A £10m budget has been raised mostly by personal donations. But despite such goodwill, Evans remains nervous that riverside householders might still try to cash in on the event. "The message should go out to people to do this right as a city and a country," he says, by way of an appeal. "It's a moment to be proud and putting a product banner down the side of a building doesn't seem to me to be setting the right tone."

The protest drama at this year's Boat Race has prompted a further review of security. "It forced us to go back and ask 'Are we robust enough?' I suspect there will be more crowd management and policing which is unfortunate because it just means that the bill will go up because Trenton Oldfield has done his thing."

But Evans will not be short of support, not least from the watermen and the rest of the working river community which has grown since the clean-up of the Thames and the increased congestion in the city's streets. They want to see the procession of the 50 Dunkirk little ships, the 16 Chinese dragon boats, the sea kayaks, the tugboats and the fireboats spouting water jets 70 feet into the air.

"This is one of the biggest events that London will ever have put on," Evans says. "The estimation is that we will have a congested city centre from Putney right down to Greenwich and you want people to be excited by what they see."

Start your day with The Independent, sign up for daily news emails
PROMOTED VIDEO
ebooks
ebooksA special investigation by Andy McSmith
Latest stories from i100
Have you tried new the Independent Digital Edition apps?
Independent Dating
and  

By clicking 'Search' you
are agreeing to our
Terms of Use.

iJobs Job Widget
iJobs People

Recruitment Genius: Bookkeeper

Negotiable: Recruitment Genius: One of the world's leading suppliers and manuf...

Recruitment Genius: Multiple Apprentices Required

£6240 per annum: Recruitment Genius: Apprentices are required to join a privat...

Sauce Recruitment: HR Manager

£40000 per annum: Sauce Recruitment: This is an exciting opportunity for a HR...

Ashdown Group: Interim HR Manager - 3 Month FTC - Henley-on-Thames

£35000 - £40000 per annum: Ashdown Group: A well-established organisation oper...

Day In a Page

As in 1942, Germany must show restraint over Greece

As in 1942, Germany must show restraint over Greece

Mussolini tried to warn his ally of the danger of bringing the country to its knees. So should we, says Patrick Cockburn
Britain's widening poverty gap should be causing outrage at the start of the election campaign

The short stroll that should be our walk of shame

Courting the global elite has failed to benefit Britain, as the vast disparity in wealth on display in the capital shows
Homeless Veterans appeal: The rise of the working poor: when having a job cannot prevent poverty

Homeless Veterans appeal

The rise of the working poor: when having a job cannot prevent poverty
Prince Charles the saviour of the nation? A new book highlights concerns about how political he will be when he eventually becomes king

Prince Charles the saviour of the nation?

A new book highlights concerns about how political he will be when he eventually becomes king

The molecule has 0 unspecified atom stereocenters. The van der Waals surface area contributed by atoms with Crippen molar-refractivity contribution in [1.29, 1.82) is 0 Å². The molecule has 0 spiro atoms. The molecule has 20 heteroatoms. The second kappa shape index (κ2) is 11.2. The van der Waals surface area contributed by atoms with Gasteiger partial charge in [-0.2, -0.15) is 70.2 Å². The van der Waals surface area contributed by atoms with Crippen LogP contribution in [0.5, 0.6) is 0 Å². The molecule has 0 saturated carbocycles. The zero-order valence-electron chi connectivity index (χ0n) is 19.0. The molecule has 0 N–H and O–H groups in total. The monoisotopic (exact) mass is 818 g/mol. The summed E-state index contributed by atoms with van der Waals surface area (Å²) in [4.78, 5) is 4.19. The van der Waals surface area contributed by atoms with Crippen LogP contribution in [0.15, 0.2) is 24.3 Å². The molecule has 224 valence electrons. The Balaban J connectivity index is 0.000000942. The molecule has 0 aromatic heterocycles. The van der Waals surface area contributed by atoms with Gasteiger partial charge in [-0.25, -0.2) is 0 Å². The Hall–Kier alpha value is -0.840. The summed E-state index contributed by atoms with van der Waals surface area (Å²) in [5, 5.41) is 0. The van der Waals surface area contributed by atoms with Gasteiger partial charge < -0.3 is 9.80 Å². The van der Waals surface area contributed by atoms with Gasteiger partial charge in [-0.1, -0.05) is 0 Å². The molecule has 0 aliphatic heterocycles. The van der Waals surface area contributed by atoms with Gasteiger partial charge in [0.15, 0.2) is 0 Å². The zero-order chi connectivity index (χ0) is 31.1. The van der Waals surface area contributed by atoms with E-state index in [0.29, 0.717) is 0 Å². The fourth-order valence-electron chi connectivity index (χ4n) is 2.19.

How books can defeat Isis: Patrick Cockburn was able to update his agenda-setting 'The Rise of Islamic State' while under attack in Baghdad

How books can defeat Isis

Patrick Cockburn was able to update his agenda-setting 'The Rise of Islamic State' while under attack in Baghdad
Judith Hackitt: The myths of elf 'n' safety

Judith Hackitt: The myths of elf 'n' safety

She may be in charge of minimising our risks of injury, but the chair of the Health and Safety Executive still wants children to be able to hurt themselves
The open loathing between Barack Obama and Benjamin Netanyahu just got worse

The open loathing between Obama and Netanyahu just got worse

The Israeli PM's relationship with the Obama has always been chilly, but going over the President's head on Iran will do him no favours, says Rupert Cornwell
French chefs get 'le huff' as nation slips down global cuisine rankings

French chefs get 'le huff' as nation slips down global cuisine rankings

Fury at British best restaurants survey sees French magazine produce a rival list
Star choreographer Matthew Bourne gives young carers a chance to perform at Sadler's Wells

Young carers to make dance debut

What happened when superstar choreographer Matthew Bourne encouraged 27 teenage carers to think about themselves for once?
Design Council's 70th anniversary: Four of the most intriguing prototypes from Ones to Watch

Design Council's 70th anniversary

Four of the most intriguing prototypes from Ones to Watch
Dame Harriet Walter: The actress on learning what it is to age, plastic surgery, and her unease at being honoured by the establishment

Dame Harriet Walter interview

The actress on learning what it is to age, plastic surgery, and her unease at being honoured by the establishment
Art should not be a slave to the ideas driving it

Art should not be a slave to the ideas driving it

Critics of Tom Stoppard's new play seem to agree that cerebral can never trump character, says DJ Taylor
Bill Granger recipes: Our chef's winter salads will make you feel energised through February

Bill Granger's winter salads

Salads aren't just a bit on the side, says our chef - their crunch, colour and natural goodness are perfect for a midwinter pick-me-up
England vs Wales: Cool head George Ford ready to put out dragon fire

George Ford: Cool head ready to put out dragon fire

No 10’s calmness under pressure will be key for England in Cardiff
Michael Calvin: Time for Old Firm to put aside bigotry and forge new links

Michael Calvin's Last Word

Time for Old Firm to put aside bigotry and forge new links